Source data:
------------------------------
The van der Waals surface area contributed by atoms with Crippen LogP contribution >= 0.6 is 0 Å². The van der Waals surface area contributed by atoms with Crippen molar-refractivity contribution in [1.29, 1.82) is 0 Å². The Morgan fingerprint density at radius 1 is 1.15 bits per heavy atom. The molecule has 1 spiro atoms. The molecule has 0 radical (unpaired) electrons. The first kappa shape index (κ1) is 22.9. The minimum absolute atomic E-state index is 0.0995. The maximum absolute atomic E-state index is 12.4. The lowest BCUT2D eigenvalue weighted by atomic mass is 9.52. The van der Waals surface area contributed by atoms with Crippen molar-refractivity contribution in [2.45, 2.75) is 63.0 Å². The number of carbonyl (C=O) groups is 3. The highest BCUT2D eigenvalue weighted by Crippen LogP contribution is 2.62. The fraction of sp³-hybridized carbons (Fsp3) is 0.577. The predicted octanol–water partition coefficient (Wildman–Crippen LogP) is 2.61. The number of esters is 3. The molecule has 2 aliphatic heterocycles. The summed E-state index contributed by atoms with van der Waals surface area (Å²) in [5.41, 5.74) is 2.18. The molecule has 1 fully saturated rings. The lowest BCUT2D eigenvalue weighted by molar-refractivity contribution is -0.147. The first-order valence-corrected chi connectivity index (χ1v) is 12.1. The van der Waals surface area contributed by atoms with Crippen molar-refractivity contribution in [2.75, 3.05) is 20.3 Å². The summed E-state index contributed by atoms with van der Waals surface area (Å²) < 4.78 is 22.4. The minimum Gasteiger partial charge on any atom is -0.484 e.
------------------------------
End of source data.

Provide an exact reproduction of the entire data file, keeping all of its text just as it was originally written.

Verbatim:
The van der Waals surface area contributed by atoms with Crippen LogP contribution >= 0.6 is 0 Å². The van der Waals surface area contributed by atoms with Crippen molar-refractivity contribution in [1.29, 1.82) is 0 Å². The Morgan fingerprint density at radius 1 is 1.15 bits per heavy atom. The molecule has 1 spiro atoms. The molecule has 0 radical (unpaired) electrons. The first kappa shape index (κ1) is 22.9. The minimum absolute atomic E-state index is 0.0995. The maximum absolute atomic E-state index is 12.4. The lowest BCUT2D eigenvalue weighted by atomic mass is 9.52. The van der Waals surface area contributed by atoms with Crippen molar-refractivity contribution in [2.45, 2.75) is 63.0 Å². The number of carbonyl (C=O) groups is 3. The highest BCUT2D eigenvalue weighted by Crippen LogP contribution is 2.62. The fraction of sp³-hybridized carbons (Fsp3) is 0.577. The predicted octanol–water partition coefficient (Wildman–Crippen LogP) is 2.61. The number of esters is 3. The molecule has 2 aliphatic heterocycles. The summed E-state index contributed by atoms with van der Waals surface area (Å²) in [5.41, 5.74) is 2.18. The molecule has 1 fully saturated rings. The lowest BCUT2D eigenvalue weighted by molar-refractivity contribution is -0.147. The first-order valence-corrected chi connectivity index (χ1v) is 12.1. The van der Waals surface area contributed by atoms with Crippen molar-refractivity contribution in [2.75, 3.05) is 20.3 Å². The summed E-state index contributed by atoms with van der Waals surface area (Å²) < 4.78 is 22.4. The minimum Gasteiger partial charge on any atom is -0.484 e.